Lilah felt a lump of pain rise in her breast.  Those Autumn evenings had never been the same since Jasper-John, her dearest brother only two years older than herself, had drowned in the weir at Nettlestead.  Cold that evening had been, and raw, flayed by grey thongs of mist . . She would not think of that now.  But as Lilah skirted the forest, ever watchful for dry wood, and as she stooped to gather sticks, or paused to admire a slender tree shimmering with golden leaves, she felt as though she had company, and could imagine Jasper-John, with his black curly hair and eyes alight with mischief, running beside her.  Once, the sensation was so strong that she swung round - and started a large hare, who cocked his ears at her and lolloped off into the shelter of a thorn bush.
   Now Lilah was within the great woods, treading bracken and pine needles, and fallen leaves like a store of treasure all about her.  The light was very dim, and Lilah's eyes were not as keen as in years gone by, so now and again she would seize a swatch of dead fern or an old puffball, powdering between her fingers, in mistake for the wood she sought.  However, on she foraged until her rush basket was heavy with wood and she was quite out of breath.  Panting, Lilah leaned against a tree.  High it loomed into the darkening sky, seeming almost to penetrate it; around its trunk coiled a thick rope of ivy.  How strong it felt to Lilah, almost comforting, and her old eyes became moist.  Nathaniel had reminded her, many a time, of a tree, sturdy and sheltering in times of trouble.  Now he, too, was gone: a fall from a ladder had damaged his back and his strength had never returned.  In the thickening darkness, with her arms tight around the trunk of the tree, it was easy to envisage him striding through the woods towards her, brown as a hazel nut and love gleaming in his dark eyes.  Lilah spent several minutes in bittersweet dreaming, until she suddenly realised how cold it had grown.  She opened her eyes.  It was completely dark: a thin mist was threading between the trees, which showed as strange black clusters against the night.  Some had lost all their leaves, and pointed stark horns and bony fingers towards a sky unbroken my moon or stars.  Lilah, who had spent a lifetime among the woods, now felt afraid.  She had ventured far deeper into the forest than she had meant to, and it was many years since she had been alone in the woods by night.  She breathed deeply, and gradually became calmer.  Swathes of the love of the forest returned to her. She would not be able to retrace her steps by sight, so perhaps, if she could hear the stream that ran through the forest, she could follow that?  And sure enough, as she let her mind relax and wander along the woodland paths, Lilah heard a very faint trickling away to her left.  Step by step, her hazel stick seeking the pathway, and clutching her basket of wood, she came to the stream.  She was trembling now: her age was heavy upon her and the cold ate into her bones.  Each step seemed to last for an hour.  As she picked her way along the bank of the stream, twigs and thorn tore spitefully at her limbs and her feet sank deep into oozing mud, which slithered icily into the tops of her boots.  The mist had thickened to a dense pall and not even the tree-shapes were visible.  Owls cried like frightened children, and once, when Lilah walked full into a prickly bush and was blindly struggling to disengage herself, she heard a thick grunting and crackling, as of a large animal pushing through undergrowth, close behind her.  In a surge of panic she stumbled forward and fell headlong into the mud.  She had not released her stick, and it aided her in rising, but her basket of wood was lost and a jagged pain tore at her chest.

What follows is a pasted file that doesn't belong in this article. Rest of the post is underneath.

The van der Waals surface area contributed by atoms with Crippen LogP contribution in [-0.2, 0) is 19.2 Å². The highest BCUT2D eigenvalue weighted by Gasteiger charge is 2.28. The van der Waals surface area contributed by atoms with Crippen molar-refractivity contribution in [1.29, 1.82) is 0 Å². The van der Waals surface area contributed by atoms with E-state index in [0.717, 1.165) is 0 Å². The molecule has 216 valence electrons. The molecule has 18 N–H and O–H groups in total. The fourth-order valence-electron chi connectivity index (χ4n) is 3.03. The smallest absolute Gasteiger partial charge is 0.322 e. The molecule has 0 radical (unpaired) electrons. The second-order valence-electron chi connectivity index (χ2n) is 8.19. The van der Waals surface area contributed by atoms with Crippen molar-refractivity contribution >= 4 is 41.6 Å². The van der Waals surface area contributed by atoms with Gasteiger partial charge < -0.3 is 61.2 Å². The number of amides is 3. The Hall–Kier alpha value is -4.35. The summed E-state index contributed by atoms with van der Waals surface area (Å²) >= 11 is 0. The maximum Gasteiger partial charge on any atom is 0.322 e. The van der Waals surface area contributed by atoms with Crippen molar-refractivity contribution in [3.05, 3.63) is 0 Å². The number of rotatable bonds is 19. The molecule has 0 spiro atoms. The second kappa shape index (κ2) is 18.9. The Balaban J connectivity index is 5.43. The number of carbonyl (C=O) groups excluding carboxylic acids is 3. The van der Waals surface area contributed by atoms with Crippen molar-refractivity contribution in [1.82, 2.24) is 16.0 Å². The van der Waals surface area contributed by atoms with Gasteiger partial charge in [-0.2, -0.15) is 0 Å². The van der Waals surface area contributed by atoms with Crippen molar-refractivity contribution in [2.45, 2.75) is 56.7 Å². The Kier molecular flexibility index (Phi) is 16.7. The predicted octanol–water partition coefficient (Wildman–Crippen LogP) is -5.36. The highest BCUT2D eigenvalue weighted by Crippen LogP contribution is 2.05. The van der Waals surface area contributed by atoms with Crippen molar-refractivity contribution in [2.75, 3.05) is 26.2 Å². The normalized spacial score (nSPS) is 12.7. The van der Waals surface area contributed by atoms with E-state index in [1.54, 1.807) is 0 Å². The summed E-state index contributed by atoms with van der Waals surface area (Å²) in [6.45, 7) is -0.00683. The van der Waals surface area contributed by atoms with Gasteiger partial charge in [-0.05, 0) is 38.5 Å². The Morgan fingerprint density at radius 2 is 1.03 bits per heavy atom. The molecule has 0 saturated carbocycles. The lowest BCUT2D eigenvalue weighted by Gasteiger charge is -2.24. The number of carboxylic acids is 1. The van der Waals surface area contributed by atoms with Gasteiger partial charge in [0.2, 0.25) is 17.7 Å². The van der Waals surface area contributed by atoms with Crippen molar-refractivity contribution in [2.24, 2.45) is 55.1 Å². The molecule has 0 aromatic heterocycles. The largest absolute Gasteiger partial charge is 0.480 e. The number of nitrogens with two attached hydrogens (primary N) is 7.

A few more steps, weaker now, and at last Lilah could see an opening in the wood's dark curtains.  Now she stood outside, shivering with pain and cold, and a strange slapping sound carried across the field.  Lilah knew it well: it was the sound of someone washing in the stream, slapping the clothes against the stones as she had done so often herself, and her mother before her, and her grandmother before either of them.  Who on Earth would be washing at the darkest hour of a cold October night?  Then the Moon showed pale and wan through a tear in the clouds, and Lilah saw that she was beside the little brook that crossed the fields about a mile from her caravan.  And there, by the side of the stream, crouched a figure, and in the moonlight her hair flowed down her back like a midnight waterfall, and it was Rebecca, Lilah's own daughter who had been taken from her at the age of fourteen, burning with a fever on the coldest night of the year.